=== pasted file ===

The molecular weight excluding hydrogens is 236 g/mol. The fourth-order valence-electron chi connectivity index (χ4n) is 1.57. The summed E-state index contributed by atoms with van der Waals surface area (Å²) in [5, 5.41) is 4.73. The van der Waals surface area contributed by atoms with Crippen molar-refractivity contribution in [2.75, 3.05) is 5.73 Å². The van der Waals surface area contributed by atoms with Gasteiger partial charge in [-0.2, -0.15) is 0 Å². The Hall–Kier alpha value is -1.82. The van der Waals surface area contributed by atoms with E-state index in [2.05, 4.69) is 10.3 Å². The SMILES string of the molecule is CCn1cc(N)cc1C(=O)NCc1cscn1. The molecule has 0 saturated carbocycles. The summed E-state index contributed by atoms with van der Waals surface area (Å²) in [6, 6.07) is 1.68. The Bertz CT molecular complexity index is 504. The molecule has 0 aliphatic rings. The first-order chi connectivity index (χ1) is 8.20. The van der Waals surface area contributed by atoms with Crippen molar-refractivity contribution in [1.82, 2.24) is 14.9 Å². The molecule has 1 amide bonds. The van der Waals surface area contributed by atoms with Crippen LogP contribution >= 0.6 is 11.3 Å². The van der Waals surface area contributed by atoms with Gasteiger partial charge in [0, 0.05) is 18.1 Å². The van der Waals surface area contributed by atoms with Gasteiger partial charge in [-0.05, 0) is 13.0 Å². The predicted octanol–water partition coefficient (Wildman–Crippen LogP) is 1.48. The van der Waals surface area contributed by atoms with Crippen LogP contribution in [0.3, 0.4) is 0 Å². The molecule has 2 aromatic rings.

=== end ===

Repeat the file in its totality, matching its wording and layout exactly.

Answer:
The molecular weight excluding hydrogens is 236 g/mol. The fourth-order valence-electron chi connectivity index (χ4n) is 1.57. The summed E-state index contributed by atoms with van der Waals surface area (Å²) in [5, 5.41) is 4.73. The van der Waals surface area contributed by atoms with Crippen molar-refractivity contribution in [2.75, 3.05) is 5.73 Å². The van der Waals surface area contributed by atoms with Gasteiger partial charge in [-0.2, -0.15) is 0 Å². The Hall–Kier alpha value is -1.82. The van der Waals surface area contributed by atoms with E-state index in [2.05, 4.69) is 10.3 Å². The SMILES string of the molecule is CCn1cc(N)cc1C(=O)NCc1cscn1. The molecule has 0 saturated carbocycles. The summed E-state index contributed by atoms with van der Waals surface area (Å²) in [6, 6.07) is 1.68. The Bertz CT molecular complexity index is 504. The molecule has 0 aliphatic rings. The first-order chi connectivity index (χ1) is 8.20. The van der Waals surface area contributed by atoms with Crippen molar-refractivity contribution in [1.82, 2.24) is 14.9 Å². The molecule has 1 amide bonds. The van der Waals surface area contributed by atoms with Crippen LogP contribution >= 0.6 is 11.3 Å². The van der Waals surface area contributed by atoms with Gasteiger partial charge in [0, 0.05) is 18.1 Å². The van der Waals surface area contributed by atoms with Gasteiger partial charge in [-0.05, 0) is 13.0 Å². The predicted octanol–water partition coefficient (Wildman–Crippen LogP) is 1.48. The van der Waals surface area contributed by atoms with Crippen LogP contribution in [0.3, 0.4) is 0 Å². The molecule has 2 aromatic rings.